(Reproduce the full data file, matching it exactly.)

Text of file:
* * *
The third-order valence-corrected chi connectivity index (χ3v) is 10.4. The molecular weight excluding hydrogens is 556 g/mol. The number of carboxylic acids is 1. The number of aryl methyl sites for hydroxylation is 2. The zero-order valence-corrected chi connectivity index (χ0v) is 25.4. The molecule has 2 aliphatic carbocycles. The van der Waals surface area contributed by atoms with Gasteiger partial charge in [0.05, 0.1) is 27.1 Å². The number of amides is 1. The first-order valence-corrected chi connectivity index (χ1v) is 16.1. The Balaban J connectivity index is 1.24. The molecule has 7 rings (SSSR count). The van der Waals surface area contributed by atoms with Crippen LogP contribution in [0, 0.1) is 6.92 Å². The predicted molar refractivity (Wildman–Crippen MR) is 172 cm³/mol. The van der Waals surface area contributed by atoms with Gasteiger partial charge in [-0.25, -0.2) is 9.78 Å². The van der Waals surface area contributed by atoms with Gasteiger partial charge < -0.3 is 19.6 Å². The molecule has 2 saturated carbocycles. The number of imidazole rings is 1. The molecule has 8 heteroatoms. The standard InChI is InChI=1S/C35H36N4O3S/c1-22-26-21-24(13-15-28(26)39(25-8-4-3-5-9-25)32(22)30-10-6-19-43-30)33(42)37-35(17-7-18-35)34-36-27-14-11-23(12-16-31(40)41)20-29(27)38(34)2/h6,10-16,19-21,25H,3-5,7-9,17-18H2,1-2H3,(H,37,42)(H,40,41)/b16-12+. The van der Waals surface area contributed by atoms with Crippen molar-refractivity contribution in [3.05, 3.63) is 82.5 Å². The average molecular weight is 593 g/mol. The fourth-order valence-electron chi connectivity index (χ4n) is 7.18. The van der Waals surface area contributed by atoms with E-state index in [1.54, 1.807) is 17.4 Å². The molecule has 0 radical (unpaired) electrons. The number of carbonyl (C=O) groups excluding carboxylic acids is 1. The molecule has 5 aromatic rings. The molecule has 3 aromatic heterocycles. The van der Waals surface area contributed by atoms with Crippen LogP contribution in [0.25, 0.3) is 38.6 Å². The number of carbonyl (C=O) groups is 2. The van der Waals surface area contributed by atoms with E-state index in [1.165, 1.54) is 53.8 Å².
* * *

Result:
The third-order valence-corrected chi connectivity index (χ3v) is 10.4. The molecular weight excluding hydrogens is 556 g/mol. The number of carboxylic acids is 1. The number of aryl methyl sites for hydroxylation is 2. The zero-order valence-corrected chi connectivity index (χ0v) is 25.4. The molecule has 2 aliphatic carbocycles. The van der Waals surface area contributed by atoms with Gasteiger partial charge in [0.05, 0.1) is 27.1 Å². The number of amides is 1. The first-order valence-corrected chi connectivity index (χ1v) is 16.1. The Balaban J connectivity index is 1.24. The molecule has 7 rings (SSSR count). The van der Waals surface area contributed by atoms with Crippen LogP contribution in [0, 0.1) is 6.92 Å². The predicted molar refractivity (Wildman–Crippen MR) is 172 cm³/mol. The van der Waals surface area contributed by atoms with Gasteiger partial charge in [-0.25, -0.2) is 9.78 Å². The van der Waals surface area contributed by atoms with Gasteiger partial charge < -0.3 is 19.6 Å². The molecule has 2 saturated carbocycles. The number of imidazole rings is 1. The molecule has 8 heteroatoms. The standard InChI is InChI=1S/C35H36N4O3S/c1-22-26-21-24(13-15-28(26)39(25-8-4-3-5-9-25)32(22)30-10-6-19-43-30)33(42)37-35(17-7-18-35)34-36-27-14-11-23(12-16-31(40)41)20-29(27)38(34)2/h6,10-16,19-21,25H,3-5,7-9,17-18H2,1-2H3,(H,37,42)(H,40,41)/b16-12+. The van der Waals surface area contributed by atoms with Crippen molar-refractivity contribution in [3.05, 3.63) is 82.5 Å². The average molecular weight is 593 g/mol. The fourth-order valence-electron chi connectivity index (χ4n) is 7.18. The van der Waals surface area contributed by atoms with E-state index in [1.54, 1.807) is 17.4 Å². The molecule has 0 radical (unpaired) electrons. The number of carbonyl (C=O) groups excluding carboxylic acids is 1. The molecule has 5 aromatic rings. The molecule has 3 aromatic heterocycles. The van der Waals surface area contributed by atoms with Crippen LogP contribution in [0.25, 0.3) is 38.6 Å². The number of carbonyl (C=O) groups is 2. The van der Waals surface area contributed by atoms with E-state index in [1.165, 1.54) is 53.8 Å².